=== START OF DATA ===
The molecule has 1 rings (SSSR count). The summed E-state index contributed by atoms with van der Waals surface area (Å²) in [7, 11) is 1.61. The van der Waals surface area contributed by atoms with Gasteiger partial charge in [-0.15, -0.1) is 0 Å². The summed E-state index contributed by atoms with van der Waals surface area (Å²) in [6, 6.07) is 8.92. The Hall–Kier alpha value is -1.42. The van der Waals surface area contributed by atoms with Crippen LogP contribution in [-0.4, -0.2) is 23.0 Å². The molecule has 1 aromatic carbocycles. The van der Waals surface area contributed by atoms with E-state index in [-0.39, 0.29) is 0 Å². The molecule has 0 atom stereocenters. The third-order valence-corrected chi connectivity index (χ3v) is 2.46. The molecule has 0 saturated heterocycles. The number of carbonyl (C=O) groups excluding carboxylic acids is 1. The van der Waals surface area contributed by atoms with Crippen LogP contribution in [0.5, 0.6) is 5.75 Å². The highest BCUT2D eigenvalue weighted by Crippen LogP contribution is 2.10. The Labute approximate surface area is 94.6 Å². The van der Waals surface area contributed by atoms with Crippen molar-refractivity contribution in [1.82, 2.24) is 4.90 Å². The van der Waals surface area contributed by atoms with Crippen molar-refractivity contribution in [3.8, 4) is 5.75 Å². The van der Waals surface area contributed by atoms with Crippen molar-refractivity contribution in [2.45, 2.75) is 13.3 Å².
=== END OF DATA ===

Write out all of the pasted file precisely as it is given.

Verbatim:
The molecule has 1 rings (SSSR count). The summed E-state index contributed by atoms with van der Waals surface area (Å²) in [7, 11) is 1.61. The van der Waals surface area contributed by atoms with Gasteiger partial charge in [-0.15, -0.1) is 0 Å². The summed E-state index contributed by atoms with van der Waals surface area (Å²) in [6, 6.07) is 8.92. The Hall–Kier alpha value is -1.42. The van der Waals surface area contributed by atoms with Crippen LogP contribution in [-0.4, -0.2) is 23.0 Å². The molecule has 1 aromatic carbocycles. The van der Waals surface area contributed by atoms with E-state index in [-0.39, 0.29) is 0 Å². The molecule has 0 atom stereocenters. The third-order valence-corrected chi connectivity index (χ3v) is 2.46. The molecule has 0 saturated heterocycles. The number of carbonyl (C=O) groups excluding carboxylic acids is 1. The van der Waals surface area contributed by atoms with Crippen LogP contribution in [0.5, 0.6) is 5.75 Å². The highest BCUT2D eigenvalue weighted by Crippen LogP contribution is 2.10. The Labute approximate surface area is 94.6 Å². The van der Waals surface area contributed by atoms with Crippen molar-refractivity contribution in [1.82, 2.24) is 4.90 Å². The van der Waals surface area contributed by atoms with Crippen molar-refractivity contribution in [3.8, 4) is 5.75 Å². The van der Waals surface area contributed by atoms with Crippen molar-refractivity contribution in [2.45, 2.75) is 13.3 Å².